Running Time: 120 minutes
MPAA Rating: NR
Format: Anamorphic Widescreen 2.35:1
Audio: Dolby Digital 5.1
Languages: English, French, Italian
Subtitles: English, Spanish
Region: 1
MSRP: $29.95

Own It!
Grindhouse Presents: Death Proof Extended and Unrated (2007)

Grindhouse. Oh, what a beautiful idea. After Quentin Tarantino's highly successful paeans to the drive-in fare of his youth, Kill Bill vol. 1 and vol. 2, he and kindred soul Robert Rodriguez teamed up again to recapture this lost cinematic feeling, the hardcore trash double-feature. Each director did half, each movie conveniently "losing" a reel to keep the runtime down to three hours, and still include fake trailers and advertisements to complete the experience. It was the whole magilla. It was perfect.

So, of course, it tanked at the box office, guaranteeing nothing like this will ever happen again.

Apparently hoping to recoup some of the losses from that outing, Dimension Pictures has split the two parts of Grindhouse into separate discs, adding the "lost" reels and some miscellaneous scenes to bring them back up to what is currently considered "feature" length, with the second-billed but inarguably more marketable Tarantino's half seeing silver first.

Death Proof is a very interesting hybrid, combining the tropes of psycho killer, bad girl and car chase flicks from the 70s. Kurt Russell is compelling as Stuntman Mike, a serial killer whose weapon of choice is his specially reinforced muscle car - "death proof", in the stunt parlance. The script can sometimes become heavy with Tarantino's stock-in-trade pop culture riffs, but proves to be particularly skillful in keeping the viewer uncertain as to who may live or die... until Mike picks on the wrong victims, who are more than willing to turn the tables on him.

Tarantino's evocation of a 70's trash pic is tone-perfect, right down to film damage and bad splices - it's so good, it's actually jarring when a character pulls out her cell phone, and we are pulled into this decade. The climactic car chase is one of the best of recent vintage, full of high speed dangerous stuff. And with Tarantino directing - you know it's going to be done old school.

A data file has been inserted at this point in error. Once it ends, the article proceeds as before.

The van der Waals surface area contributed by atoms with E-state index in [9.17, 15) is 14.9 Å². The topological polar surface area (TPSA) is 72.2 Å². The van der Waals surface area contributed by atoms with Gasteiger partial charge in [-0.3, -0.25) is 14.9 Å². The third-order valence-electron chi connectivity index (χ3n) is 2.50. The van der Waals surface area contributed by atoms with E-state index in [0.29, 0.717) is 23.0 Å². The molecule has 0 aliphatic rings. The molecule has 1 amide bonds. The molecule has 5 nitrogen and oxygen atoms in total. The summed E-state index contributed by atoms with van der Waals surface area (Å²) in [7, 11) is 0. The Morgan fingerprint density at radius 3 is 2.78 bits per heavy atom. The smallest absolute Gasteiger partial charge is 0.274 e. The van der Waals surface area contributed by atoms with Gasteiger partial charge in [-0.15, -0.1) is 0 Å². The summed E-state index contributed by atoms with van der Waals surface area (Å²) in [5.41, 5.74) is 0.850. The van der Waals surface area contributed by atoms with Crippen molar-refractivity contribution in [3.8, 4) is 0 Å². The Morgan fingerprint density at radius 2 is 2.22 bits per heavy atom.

When the visual part of the movie has been messed with so thoroughly and purposefully, how does one truly judge it? Eh. The picture is fine, the audio doubly so, although the frequent bursts of music - the usual fine QT soundtrack - are mixed pretty loud.

The packaging, though, is what shows some loving care. It's easy to imagine former video clerk Tarantino fussing over the cardboard slipcase, which bears the marks of fake distressing, so it looks like a VHS case that's been pulled from the shelves and manhandled for years. That's a whole lot of fun.

Notably missing, and cause for furor amongst collectors, are the false trailers and adverts of the Grindhouse double feature. There is, however, a $5.00 off coupon for Rodriguez' Planet Terror (the other half)- which reportedly will also not include the trailers.

The first disc gives you the feature, the International trailer, a gallery of six posters from different nations, and Sneak Peeks, previews for Planet Terror, 1408, Black Sheep and Feast. There is also an interesting feature, accessible via the Scene Selection menu, which allows you to jump to various musical moments in the film.

Disc Two has your documentary materials, taking video interviews with Tarantino and others, intercutting them with pertinent footage, and most of them are self-explanatory: Stunts on Wheels - the Legendary Drivers of Death Proof; Kurt Russell as Stuntman Mike; Finding Quentin's Gals (there are a bunch of familiar faces in this movie); The Guys of Death Proof (which, besides Michael Parks reprising once again Texas Ranger Earl Graw, include director Eli Roth).

Introducing Zoe Bell does just that: one of Tarantino's wilier casting choices, Bell is a personable Kiwi stuntwoman who doubled for Lucy Lawless in Xena and Uma Thurman in the Kill Bill movies (among many others). So it is undeniably one of the actresses doing all that dangerous stuff in the climactic chase; Quentin's Greatest Collaborator: Editor Sally Menke - nice to see the editor get credit, but the best part is a collection of "Hi Sally"s - actors breaking character to say hi to the lady "stuck in a little room".

Finally, there is a trailer for Double Dare, a 2004 documentary about veteran stuntwoman and coordinator Jeannie Epper and Bell, in which Tarantino acknowledges he and Kill Bill inadvertently supplied a third act.

Dr. Freex, 9/21/2003